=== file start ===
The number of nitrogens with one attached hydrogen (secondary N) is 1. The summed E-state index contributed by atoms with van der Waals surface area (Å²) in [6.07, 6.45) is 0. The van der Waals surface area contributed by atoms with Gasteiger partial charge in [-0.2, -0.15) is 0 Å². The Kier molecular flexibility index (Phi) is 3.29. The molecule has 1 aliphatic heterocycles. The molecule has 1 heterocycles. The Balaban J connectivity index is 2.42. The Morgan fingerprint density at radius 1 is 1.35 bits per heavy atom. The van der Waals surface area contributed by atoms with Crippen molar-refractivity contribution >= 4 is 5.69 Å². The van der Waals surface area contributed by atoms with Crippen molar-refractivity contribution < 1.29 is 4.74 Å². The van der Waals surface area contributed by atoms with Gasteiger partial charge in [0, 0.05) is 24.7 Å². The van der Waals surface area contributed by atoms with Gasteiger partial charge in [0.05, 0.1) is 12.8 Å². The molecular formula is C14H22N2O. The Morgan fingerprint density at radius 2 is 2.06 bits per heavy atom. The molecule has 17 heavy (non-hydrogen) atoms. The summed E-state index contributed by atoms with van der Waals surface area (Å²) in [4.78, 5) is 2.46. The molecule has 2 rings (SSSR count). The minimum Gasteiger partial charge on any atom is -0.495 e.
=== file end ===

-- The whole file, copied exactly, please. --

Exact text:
The number of nitrogens with one attached hydrogen (secondary N) is 1. The summed E-state index contributed by atoms with van der Waals surface area (Å²) in [6.07, 6.45) is 0. The van der Waals surface area contributed by atoms with Gasteiger partial charge in [-0.2, -0.15) is 0 Å². The Kier molecular flexibility index (Phi) is 3.29. The molecule has 1 aliphatic heterocycles. The molecule has 1 heterocycles. The Balaban J connectivity index is 2.42. The Morgan fingerprint density at radius 1 is 1.35 bits per heavy atom. The van der Waals surface area contributed by atoms with Crippen molar-refractivity contribution >= 4 is 5.69 Å². The van der Waals surface area contributed by atoms with Crippen molar-refractivity contribution < 1.29 is 4.74 Å². The van der Waals surface area contributed by atoms with Gasteiger partial charge in [0, 0.05) is 24.7 Å². The van der Waals surface area contributed by atoms with Gasteiger partial charge in [0.05, 0.1) is 12.8 Å². The molecular formula is C14H22N2O. The Morgan fingerprint density at radius 2 is 2.06 bits per heavy atom. The molecule has 17 heavy (non-hydrogen) atoms. The summed E-state index contributed by atoms with van der Waals surface area (Å²) in [4.78, 5) is 2.46. The molecule has 2 rings (SSSR count). The minimum Gasteiger partial charge on any atom is -0.495 e.